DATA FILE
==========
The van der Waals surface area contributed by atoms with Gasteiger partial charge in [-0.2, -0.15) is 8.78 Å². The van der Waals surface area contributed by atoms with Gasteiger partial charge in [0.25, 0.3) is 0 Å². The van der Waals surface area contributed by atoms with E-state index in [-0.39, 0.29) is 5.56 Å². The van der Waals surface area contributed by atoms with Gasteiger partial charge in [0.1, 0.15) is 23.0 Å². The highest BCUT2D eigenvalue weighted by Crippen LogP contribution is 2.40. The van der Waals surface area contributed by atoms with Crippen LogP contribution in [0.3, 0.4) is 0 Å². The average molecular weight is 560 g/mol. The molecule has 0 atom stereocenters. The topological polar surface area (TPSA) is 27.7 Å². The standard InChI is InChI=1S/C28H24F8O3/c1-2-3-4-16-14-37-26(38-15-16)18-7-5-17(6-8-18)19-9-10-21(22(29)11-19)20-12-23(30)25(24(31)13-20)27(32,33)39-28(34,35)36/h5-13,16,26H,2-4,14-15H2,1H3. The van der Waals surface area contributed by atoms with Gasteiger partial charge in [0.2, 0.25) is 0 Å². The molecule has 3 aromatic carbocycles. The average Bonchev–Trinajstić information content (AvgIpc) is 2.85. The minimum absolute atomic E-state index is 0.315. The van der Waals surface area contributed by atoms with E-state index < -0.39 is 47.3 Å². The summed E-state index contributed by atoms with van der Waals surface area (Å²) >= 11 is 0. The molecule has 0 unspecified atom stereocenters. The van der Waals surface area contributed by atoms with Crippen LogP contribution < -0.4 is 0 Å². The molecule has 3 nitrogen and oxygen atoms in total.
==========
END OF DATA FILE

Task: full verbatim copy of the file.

The van der Waals surface area contributed by atoms with Gasteiger partial charge in [-0.2, -0.15) is 8.78 Å². The van der Waals surface area contributed by atoms with Gasteiger partial charge in [0.25, 0.3) is 0 Å². The van der Waals surface area contributed by atoms with E-state index in [-0.39, 0.29) is 5.56 Å². The van der Waals surface area contributed by atoms with Gasteiger partial charge in [0.1, 0.15) is 23.0 Å². The highest BCUT2D eigenvalue weighted by Crippen LogP contribution is 2.40. The van der Waals surface area contributed by atoms with Crippen LogP contribution in [0.3, 0.4) is 0 Å². The average molecular weight is 560 g/mol. The molecule has 0 atom stereocenters. The topological polar surface area (TPSA) is 27.7 Å². The standard InChI is InChI=1S/C28H24F8O3/c1-2-3-4-16-14-37-26(38-15-16)18-7-5-17(6-8-18)19-9-10-21(22(29)11-19)20-12-23(30)25(24(31)13-20)27(32,33)39-28(34,35)36/h5-13,16,26H,2-4,14-15H2,1H3. The van der Waals surface area contributed by atoms with Gasteiger partial charge in [0.2, 0.25) is 0 Å². The molecule has 3 aromatic carbocycles. The average Bonchev–Trinajstić information content (AvgIpc) is 2.85. The minimum absolute atomic E-state index is 0.315. The van der Waals surface area contributed by atoms with E-state index < -0.39 is 47.3 Å². The summed E-state index contributed by atoms with van der Waals surface area (Å²) >= 11 is 0. The molecule has 0 unspecified atom stereocenters. The van der Waals surface area contributed by atoms with Crippen LogP contribution < -0.4 is 0 Å². The molecule has 3 nitrogen and oxygen atoms in total.